In July Barnes & Noble's blog featured a post of Classic Literature Peanut Butter and Jelly Reads (Books Made Better When Read Together). You can read their post here. It is a delightful post, but kidlitters were left saying, "wouldn't it be great if they did this for picture books?"
Well, just wishing was not good enough for the Awesome Picture Book Group (APBGers, for short), my online critique group. Nope, we decided to make it happen.
So, it is with great pleasure that I bring you Peanut Butter and Jelly Reads (Picture Books Made Better When Read Together) by the Awesome Picture Book Group.
Kirsten Larson's picks...
Boy Were We Wrong About the Dinosaurs by Kathleen Kudlinski and Dinothesaurus by Douglas Florian
Do you still think dinosaurs were reptiles? Guess again. Did you love the Brontosaurus? It never existed. Kudlinski’s book is an entertaining look at how science is constantly evolving, using kid-favorite dinosaurs as her example. Dino lovers will enjoy Florian’s twist on traditional dino books. He couples his dino-rific poems with fanciful illustrations that show the dinosaurs’ personalities and unique traits. Troodon, the smarty pants of the bunch, is pictured with a graduation cap, for example. Dino fans will love these two different takes on dinosaur stories.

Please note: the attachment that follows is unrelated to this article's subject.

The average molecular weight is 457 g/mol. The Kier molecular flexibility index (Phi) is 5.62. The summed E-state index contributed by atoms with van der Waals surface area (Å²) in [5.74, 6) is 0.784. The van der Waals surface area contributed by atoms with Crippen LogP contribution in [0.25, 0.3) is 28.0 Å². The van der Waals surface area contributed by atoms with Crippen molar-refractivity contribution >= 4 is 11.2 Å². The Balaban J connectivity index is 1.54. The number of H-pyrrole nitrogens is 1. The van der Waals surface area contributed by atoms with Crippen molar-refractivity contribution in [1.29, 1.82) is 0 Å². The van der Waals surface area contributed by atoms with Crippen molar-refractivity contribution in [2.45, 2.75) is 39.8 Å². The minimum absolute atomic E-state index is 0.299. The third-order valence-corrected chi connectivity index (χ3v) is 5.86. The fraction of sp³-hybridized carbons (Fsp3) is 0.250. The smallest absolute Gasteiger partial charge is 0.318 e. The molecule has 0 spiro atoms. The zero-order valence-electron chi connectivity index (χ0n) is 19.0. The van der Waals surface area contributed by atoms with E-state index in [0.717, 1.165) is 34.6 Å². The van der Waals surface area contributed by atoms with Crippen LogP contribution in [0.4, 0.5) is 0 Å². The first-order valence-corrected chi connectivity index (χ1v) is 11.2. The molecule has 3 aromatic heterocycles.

Moonshot by Brian Floca and If You Decide To Go To The Moon By Faith McNulty
Moonshot is by far the best-told tale of the Apollo 11 mission. Floca has done a ton of research, but has simplified his text relying upon a rhythmic, lyrical style and detailed illustrations. In If You Decide To Go To The Moon, McNulty writes in the second person, challenging children to imagine themselves on a Moon mission. Pack up your PB&J and orange juice and climb aboard.
Marcie Colleen's picks...
Caps For Sale by Esphyr Slobodkhina and I Want My Hat Back by Jon Klassen
There is no doubt that having something stolen is frustrating, especially a hat. In the classic Caps For Sale, we meet a peddler who carries his wares on his head. However, being a peddler can be tiring and when he takes a rest under a tree, several monkeys steal his hats. Its monkey see, monkey do at its most comical. I Want My Hat Back by Jon Klassen also features a stolen hat, a stare down and frustration, however the outcome is quite different. Perhaps both of these books can be read, not only for enjoyment, but for a look into options of conflict resolution?
Blackout by John Rocco and The Dark by Lemony Snicket, illustrated by Jon Klassen